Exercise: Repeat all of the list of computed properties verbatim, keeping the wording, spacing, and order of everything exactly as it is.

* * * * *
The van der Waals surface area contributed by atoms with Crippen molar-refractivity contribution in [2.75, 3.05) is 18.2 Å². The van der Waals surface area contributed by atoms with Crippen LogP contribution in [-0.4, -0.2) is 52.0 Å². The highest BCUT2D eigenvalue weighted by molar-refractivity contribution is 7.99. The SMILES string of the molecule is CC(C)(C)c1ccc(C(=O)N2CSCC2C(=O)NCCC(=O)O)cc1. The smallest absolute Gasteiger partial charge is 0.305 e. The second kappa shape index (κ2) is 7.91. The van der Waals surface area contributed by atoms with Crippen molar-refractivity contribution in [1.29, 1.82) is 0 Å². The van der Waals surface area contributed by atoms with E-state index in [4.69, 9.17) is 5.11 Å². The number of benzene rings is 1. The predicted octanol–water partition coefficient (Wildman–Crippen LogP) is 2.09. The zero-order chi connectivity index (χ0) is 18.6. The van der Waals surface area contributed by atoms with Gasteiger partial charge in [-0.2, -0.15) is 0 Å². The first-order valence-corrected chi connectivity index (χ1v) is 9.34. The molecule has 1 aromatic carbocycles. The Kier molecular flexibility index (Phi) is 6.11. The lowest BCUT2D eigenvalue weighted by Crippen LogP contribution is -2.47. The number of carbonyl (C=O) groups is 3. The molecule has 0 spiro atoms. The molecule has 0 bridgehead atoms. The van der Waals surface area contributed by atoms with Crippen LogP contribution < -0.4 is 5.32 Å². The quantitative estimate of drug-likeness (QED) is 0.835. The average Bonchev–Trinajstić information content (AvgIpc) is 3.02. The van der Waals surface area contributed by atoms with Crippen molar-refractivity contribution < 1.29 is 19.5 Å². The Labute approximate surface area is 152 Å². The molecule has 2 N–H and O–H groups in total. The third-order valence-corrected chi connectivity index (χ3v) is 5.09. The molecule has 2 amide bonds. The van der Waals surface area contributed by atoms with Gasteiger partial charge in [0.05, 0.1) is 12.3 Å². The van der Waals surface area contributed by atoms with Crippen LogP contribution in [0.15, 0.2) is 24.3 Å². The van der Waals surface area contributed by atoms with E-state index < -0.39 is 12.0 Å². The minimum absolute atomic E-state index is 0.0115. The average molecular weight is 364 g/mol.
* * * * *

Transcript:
The van der Waals surface area contributed by atoms with Crippen molar-refractivity contribution in [2.75, 3.05) is 18.2 Å². The van der Waals surface area contributed by atoms with Crippen LogP contribution in [-0.4, -0.2) is 52.0 Å². The highest BCUT2D eigenvalue weighted by molar-refractivity contribution is 7.99. The SMILES string of the molecule is CC(C)(C)c1ccc(C(=O)N2CSCC2C(=O)NCCC(=O)O)cc1. The smallest absolute Gasteiger partial charge is 0.305 e. The second kappa shape index (κ2) is 7.91. The van der Waals surface area contributed by atoms with Crippen molar-refractivity contribution in [1.29, 1.82) is 0 Å². The van der Waals surface area contributed by atoms with E-state index in [4.69, 9.17) is 5.11 Å². The number of benzene rings is 1. The predicted octanol–water partition coefficient (Wildman–Crippen LogP) is 2.09. The zero-order chi connectivity index (χ0) is 18.6. The van der Waals surface area contributed by atoms with Gasteiger partial charge in [-0.2, -0.15) is 0 Å². The first-order valence-corrected chi connectivity index (χ1v) is 9.34. The molecule has 1 aromatic carbocycles. The Kier molecular flexibility index (Phi) is 6.11. The lowest BCUT2D eigenvalue weighted by Crippen LogP contribution is -2.47. The number of carbonyl (C=O) groups is 3. The molecule has 0 spiro atoms. The molecule has 0 bridgehead atoms. The van der Waals surface area contributed by atoms with Crippen LogP contribution < -0.4 is 5.32 Å². The quantitative estimate of drug-likeness (QED) is 0.835. The average Bonchev–Trinajstić information content (AvgIpc) is 3.02. The van der Waals surface area contributed by atoms with Crippen molar-refractivity contribution < 1.29 is 19.5 Å². The Labute approximate surface area is 152 Å². The molecule has 2 N–H and O–H groups in total. The third-order valence-corrected chi connectivity index (χ3v) is 5.09. The molecule has 2 amide bonds. The van der Waals surface area contributed by atoms with Gasteiger partial charge in [0.05, 0.1) is 12.3 Å². The van der Waals surface area contributed by atoms with Crippen LogP contribution in [0.15, 0.2) is 24.3 Å². The van der Waals surface area contributed by atoms with E-state index < -0.39 is 12.0 Å². The minimum absolute atomic E-state index is 0.0115. The average molecular weight is 364 g/mol.